Workers Struggles: Asia, Australia and the Pacific
6 May 2017
Bangladesh: Police attack protesting garment workers
At least 20 garment workers were injured when police, using batons, attacked their demonstration which had spilled onto the Dhaka-Tangail Highway on April 27. Workers from the Shed Fashion factory in Ashulia, on the outskirts of Dhaka, were demanding unpaid wages and other arrears. One worker said they had not been paid since January and decided to demonstrate after management failed for the fifth time to pay wages before a promised deadline.
Dhaka garment workers protest
Around 700 garment workers from the factories of Hexa Garments and Alif Textiles demonstrated on the Elephant Road in Dhaka for about four hours on April 27 over outstanding wages. Workers decided to strike after management refused to discuss rumours that the factories would close without paying outstanding wages and entitlements. Workers ended their demonstration after management convinced them that the factories were not closing and wages would be paid at the end of the month.
Pakistan: Disabled Punjab government workers demand wages
Visually-impaired workers in the special education and social welfare departments of the Dera Ghazi Khan Municipal Corporation protested on April 29 over non-payment of their wages. Most of the workers are on daily contracts and said they had not been paid for four months.
Workers demonstrated outside the commissioner’s office in the city centre, blocking traffic for several hours. The government ignored a similar protest over the same issue in March.
Khyber Pakhtunkhwa hospital workers strike
Health workers at the Lady Reading Hospital in Peshawar boycotted duties and protested inside the hospital on April 26 over several issues, including a government bill to lift restrictions on the termination of employees. Other demands were for job permanency for contract workers, a wage rise and payment of a professional allowance.
Their action was the latest in series of limited strikes and protests since last August over these issues and the professional allowance in particular. Workers demanding the allowance include doctors, nurses, paramedics and 20,000 other technicians. While the government has promised on numerous occasions to grant the allowance, it remains unpaid to most workers, including those already entitled to it.
Punjab retired municipal workers demand pension
About 1,400 retired workers of the Rawalpindi Municipal Corporation and 600 former Rawalpindi Division government employees issued a warning on April 29 that they planned a series of protests, including occupation of government offices, if four months’ outstanding pensions are not paid immediately. Current municipal workers are supporting the retirees.
According to a media report, the district government has given orders to stop the payments of pensions due to lack of funds. Federal government public expenditure cuts have curtailed payments to provincial governments and city administrations.
India: Madhya Pradesh ambulance workers on strike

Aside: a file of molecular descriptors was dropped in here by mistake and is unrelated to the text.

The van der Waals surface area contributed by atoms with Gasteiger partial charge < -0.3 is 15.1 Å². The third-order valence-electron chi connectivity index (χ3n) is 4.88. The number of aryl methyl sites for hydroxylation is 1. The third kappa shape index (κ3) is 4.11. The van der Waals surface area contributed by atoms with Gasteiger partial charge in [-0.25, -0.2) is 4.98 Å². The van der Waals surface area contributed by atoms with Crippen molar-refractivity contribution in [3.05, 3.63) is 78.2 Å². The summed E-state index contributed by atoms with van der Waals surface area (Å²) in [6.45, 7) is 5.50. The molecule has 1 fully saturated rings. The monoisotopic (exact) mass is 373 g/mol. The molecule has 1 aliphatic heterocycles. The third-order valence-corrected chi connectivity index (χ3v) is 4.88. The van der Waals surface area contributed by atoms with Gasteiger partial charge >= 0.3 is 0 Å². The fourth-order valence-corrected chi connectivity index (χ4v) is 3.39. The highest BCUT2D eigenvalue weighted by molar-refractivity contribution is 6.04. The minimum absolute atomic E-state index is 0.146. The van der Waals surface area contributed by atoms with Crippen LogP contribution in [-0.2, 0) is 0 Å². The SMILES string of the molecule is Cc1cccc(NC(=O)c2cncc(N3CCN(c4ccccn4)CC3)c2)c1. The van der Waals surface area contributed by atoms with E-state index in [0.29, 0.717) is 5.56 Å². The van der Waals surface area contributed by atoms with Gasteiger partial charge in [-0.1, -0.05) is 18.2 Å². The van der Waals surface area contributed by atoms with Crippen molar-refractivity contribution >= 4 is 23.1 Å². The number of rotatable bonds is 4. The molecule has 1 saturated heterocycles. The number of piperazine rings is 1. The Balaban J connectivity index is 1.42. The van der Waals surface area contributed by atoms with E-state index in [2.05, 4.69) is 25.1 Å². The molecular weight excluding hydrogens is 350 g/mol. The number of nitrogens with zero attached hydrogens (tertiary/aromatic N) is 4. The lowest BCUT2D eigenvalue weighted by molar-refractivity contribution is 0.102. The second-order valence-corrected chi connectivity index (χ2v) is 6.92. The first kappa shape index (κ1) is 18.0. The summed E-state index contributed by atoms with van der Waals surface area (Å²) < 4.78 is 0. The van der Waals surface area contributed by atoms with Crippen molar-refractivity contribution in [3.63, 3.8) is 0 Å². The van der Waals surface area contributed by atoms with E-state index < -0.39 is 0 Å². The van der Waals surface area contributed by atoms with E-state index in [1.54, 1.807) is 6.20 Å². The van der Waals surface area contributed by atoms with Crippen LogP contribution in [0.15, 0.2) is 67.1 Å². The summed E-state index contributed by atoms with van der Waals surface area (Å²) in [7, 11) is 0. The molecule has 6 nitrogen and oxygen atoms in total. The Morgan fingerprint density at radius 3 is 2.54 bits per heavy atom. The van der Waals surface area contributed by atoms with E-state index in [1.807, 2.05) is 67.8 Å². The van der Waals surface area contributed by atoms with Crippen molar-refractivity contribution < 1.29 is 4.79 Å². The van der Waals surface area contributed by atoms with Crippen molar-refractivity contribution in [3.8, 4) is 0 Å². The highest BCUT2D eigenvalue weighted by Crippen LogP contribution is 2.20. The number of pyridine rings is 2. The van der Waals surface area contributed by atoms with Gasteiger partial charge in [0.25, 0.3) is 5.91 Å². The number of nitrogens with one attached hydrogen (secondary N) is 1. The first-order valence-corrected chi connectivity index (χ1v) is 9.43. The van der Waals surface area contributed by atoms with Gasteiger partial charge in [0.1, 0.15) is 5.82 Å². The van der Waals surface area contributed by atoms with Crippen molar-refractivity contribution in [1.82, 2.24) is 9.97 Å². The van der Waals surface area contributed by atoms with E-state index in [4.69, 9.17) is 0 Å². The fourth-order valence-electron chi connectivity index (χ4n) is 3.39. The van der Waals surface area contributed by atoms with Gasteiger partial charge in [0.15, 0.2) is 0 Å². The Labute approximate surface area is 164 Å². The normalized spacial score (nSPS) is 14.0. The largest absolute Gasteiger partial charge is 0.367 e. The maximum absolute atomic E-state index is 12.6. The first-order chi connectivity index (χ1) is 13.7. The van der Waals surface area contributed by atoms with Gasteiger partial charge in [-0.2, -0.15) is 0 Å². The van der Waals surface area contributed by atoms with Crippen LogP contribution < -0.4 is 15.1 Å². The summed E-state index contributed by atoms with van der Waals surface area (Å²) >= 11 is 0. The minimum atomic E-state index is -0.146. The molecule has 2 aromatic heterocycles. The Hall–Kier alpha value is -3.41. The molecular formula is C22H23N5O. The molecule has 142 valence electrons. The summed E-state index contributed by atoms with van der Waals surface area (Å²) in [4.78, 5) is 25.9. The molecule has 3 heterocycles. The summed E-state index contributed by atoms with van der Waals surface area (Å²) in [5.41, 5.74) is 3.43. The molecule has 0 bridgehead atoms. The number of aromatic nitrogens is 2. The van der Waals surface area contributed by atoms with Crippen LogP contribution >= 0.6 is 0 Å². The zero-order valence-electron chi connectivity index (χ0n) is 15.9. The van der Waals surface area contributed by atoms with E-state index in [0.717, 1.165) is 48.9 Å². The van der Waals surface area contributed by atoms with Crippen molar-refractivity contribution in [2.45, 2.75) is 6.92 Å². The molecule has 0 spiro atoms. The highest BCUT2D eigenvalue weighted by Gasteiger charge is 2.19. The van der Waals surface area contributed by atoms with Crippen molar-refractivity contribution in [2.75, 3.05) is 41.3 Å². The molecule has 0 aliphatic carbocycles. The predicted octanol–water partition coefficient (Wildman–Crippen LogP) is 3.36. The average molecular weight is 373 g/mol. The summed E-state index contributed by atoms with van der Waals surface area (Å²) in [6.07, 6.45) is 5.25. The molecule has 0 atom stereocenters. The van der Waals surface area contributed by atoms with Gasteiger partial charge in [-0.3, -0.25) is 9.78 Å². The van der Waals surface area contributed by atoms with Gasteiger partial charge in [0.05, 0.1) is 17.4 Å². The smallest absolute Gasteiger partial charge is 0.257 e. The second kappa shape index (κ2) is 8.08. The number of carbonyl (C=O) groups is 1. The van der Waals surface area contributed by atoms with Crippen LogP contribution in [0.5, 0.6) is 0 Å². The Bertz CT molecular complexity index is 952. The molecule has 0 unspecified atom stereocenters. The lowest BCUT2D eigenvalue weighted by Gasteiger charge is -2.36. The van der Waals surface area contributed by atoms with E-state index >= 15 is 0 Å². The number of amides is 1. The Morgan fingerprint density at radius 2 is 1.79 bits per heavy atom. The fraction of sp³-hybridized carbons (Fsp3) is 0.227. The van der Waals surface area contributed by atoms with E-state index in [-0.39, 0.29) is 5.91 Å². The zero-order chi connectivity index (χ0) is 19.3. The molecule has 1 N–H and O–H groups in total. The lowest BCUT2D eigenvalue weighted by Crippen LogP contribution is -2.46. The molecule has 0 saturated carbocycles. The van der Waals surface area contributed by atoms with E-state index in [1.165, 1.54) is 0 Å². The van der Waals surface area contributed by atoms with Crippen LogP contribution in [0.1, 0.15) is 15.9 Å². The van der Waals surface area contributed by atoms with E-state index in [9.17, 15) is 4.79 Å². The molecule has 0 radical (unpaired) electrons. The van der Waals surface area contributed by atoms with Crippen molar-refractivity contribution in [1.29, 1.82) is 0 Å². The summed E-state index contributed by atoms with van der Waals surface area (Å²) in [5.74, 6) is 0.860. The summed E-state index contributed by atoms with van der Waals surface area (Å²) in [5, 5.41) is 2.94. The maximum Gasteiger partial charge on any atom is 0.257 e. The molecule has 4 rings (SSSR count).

Around 3,000 ‘108’ Ambulance Service workers employed by contract company Ziqitza Healthcare in Madhya Pradesh have been on strike since April 26. They are demanding same-work same-pay, an eight-hour work schedule and regular salary payments. The workers have held a 24-hour ongoing protest outside the company’s headquarters at the TB Hospital in Bhopal.
Workers began a hunger strike on Tuesday, following failed talks with the government and Ziqitza the previous evening. The company has begun advertising for replacement workers, while the government has begun imposing charges against workers who fail to attend traffic accidents.
Maharashtra municipal garbage and water workers protest
About 200 employees of firms, contracted by Kanak Resources Management to collect garbage door-to-door and maintain the water supply of the Nagpur Municipal Corporation, demonstrated outside the corporation’s executive engineer’s office on April 27 to demand the minimum wage.
A union spokesman of the Nagpur Mahanagar Palika Theka Kamgar Sanghthana said that the workers are unregistered immigrants and so are easily exploited. The spokesman said that the unskilled and skilled workers are only paid between 7,280 to 8,500 rupees ($US132) a month. The official minimum wage for these workers is between 11,500 to 14,000 rupees ($218) a month. The workers are also not paid entitlements such as rent and dearness allowances.
Indonesia: Freeport mine workers strike
Around 8,000 workers from Freeport’s massive Grasberg copper mine in West Papua rallied in the town of Timika (close to the mine) on Monday to begin a month-long strike over mass lay-offs. Employees of contractors and affiliated companies will join the strike on May 9. The workers are organised by the Chemical, Energy and Mining Workers Unit of PT Freeport Indonesia's All Indonesian Workers Union (PUK SP-KEP).
Freeport has laid off 10 percent of its 32,000 workforce and warned that it could cut another 5,000 due to reduced production as a result of the ongoing dispute between the company and the Indonesian government over its contract.